The TSA critic’s guide to America’s 2012 election

Now that the Democrats have wrapped up their political convention in Charlotte, it’s time to take a hard look at both major parties and their official positions on America’s cherished travel freedoms.
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TSA watch: A crazy agency finally gets an official diagnosis

You probably already suspected that the idea of a Department of Homeland Security in general, and the Transportation Security Administration, specifically, was a little crazy.

Last week, all doubts were removed.

I mean, nothing says “nuts” like the plans for Janet Napolitano’s new office, which will be in the very same room used by the director of the nation’s first major federally run psychiatric institution. I’m not making this up.

DHS Secretary Napolitano and the rest of the Homeland Security team, including parts of the TSA, will soon move to a renovated castle-like structure opened in 1855 as the Government Hospital for the Insane.

Ironic? Perhaps.
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Can things get any worse for the TSA?

To say the TSA just had a bad week would be a lot like saying Muammar Gaddafi is dealing with a little opposition in Libya.

And how.

This week’s TSA shenanigans are almost too bad to be true. I take absolutely no pleasure in reporting them, because after all, this agency is supposed to be protecting us when we travel.
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“Everything is objectively better than it was two years ago, particularly in the aviation environment”

The transcript from Homeland Security Secretary Janet Napolitano’s interview on CNN’s “State of the Union” isn’t available yet, but here’s what we know: There was a lot of hemming and hawing — here’s a sample — and one keeper quote that could define her tenure.

“Everything is objectively better than it was two years ago, particularly in the aviation environment,” she told Candy Crowley this morning.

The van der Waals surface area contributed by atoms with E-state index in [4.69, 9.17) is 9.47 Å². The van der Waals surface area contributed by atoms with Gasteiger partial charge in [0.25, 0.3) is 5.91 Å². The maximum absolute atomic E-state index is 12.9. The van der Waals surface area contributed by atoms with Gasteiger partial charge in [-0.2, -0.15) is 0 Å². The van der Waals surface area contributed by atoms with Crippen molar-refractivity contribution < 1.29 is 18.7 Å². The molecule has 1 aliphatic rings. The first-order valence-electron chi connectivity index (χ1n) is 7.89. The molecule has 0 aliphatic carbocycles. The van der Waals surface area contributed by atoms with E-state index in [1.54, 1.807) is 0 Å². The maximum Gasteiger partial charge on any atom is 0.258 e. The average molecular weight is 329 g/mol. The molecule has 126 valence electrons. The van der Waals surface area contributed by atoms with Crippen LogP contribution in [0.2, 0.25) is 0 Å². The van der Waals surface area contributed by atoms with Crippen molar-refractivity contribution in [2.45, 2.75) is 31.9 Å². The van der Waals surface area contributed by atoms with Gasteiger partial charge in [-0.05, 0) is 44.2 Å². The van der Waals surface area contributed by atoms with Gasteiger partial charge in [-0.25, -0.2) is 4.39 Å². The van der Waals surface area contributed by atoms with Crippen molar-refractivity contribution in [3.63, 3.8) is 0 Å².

Excuse me?

Look, I don’t have a problem with letting Napolitano put a little spin on her accomplishments, but let’s be realistic about it. The last two years have been awful for air travelers, with new restrictions, security procedures and invasive, unconstitutional searches being performed in the name of homeland security.

The Secretary is blowing smoke.

And what’s worse is, we’re inhaling.
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“We don’t like the idea that Metro riders are being treated as if they are potential terrorists”

Sue Udry is the executive director the Defending Dissent Foundation, a 50-year-old organization whose mission is to protect and advance the right of dissent. Her organization has teamed up with two other civil rights groups to protest the Washington Metro Transit Police’s decision to begin searching subway passengers in the nation’s capital. They’ll be at Union Station between 5 p.m. and 6 p.m. today, collecting signatures. I asked Udry to explain why her group objects to the new searches.

What are you protesting?

We don’t like the idea that Metro riders are being treated as if they are potential terrorists.

We believe the Fourth Amendment, which protects us against unreasonable searches, is being violated. We have collected the names of nearly 500 metro riders, many of whom have indicated their inclination to reduce their use of the transit system rather than resign their rights.
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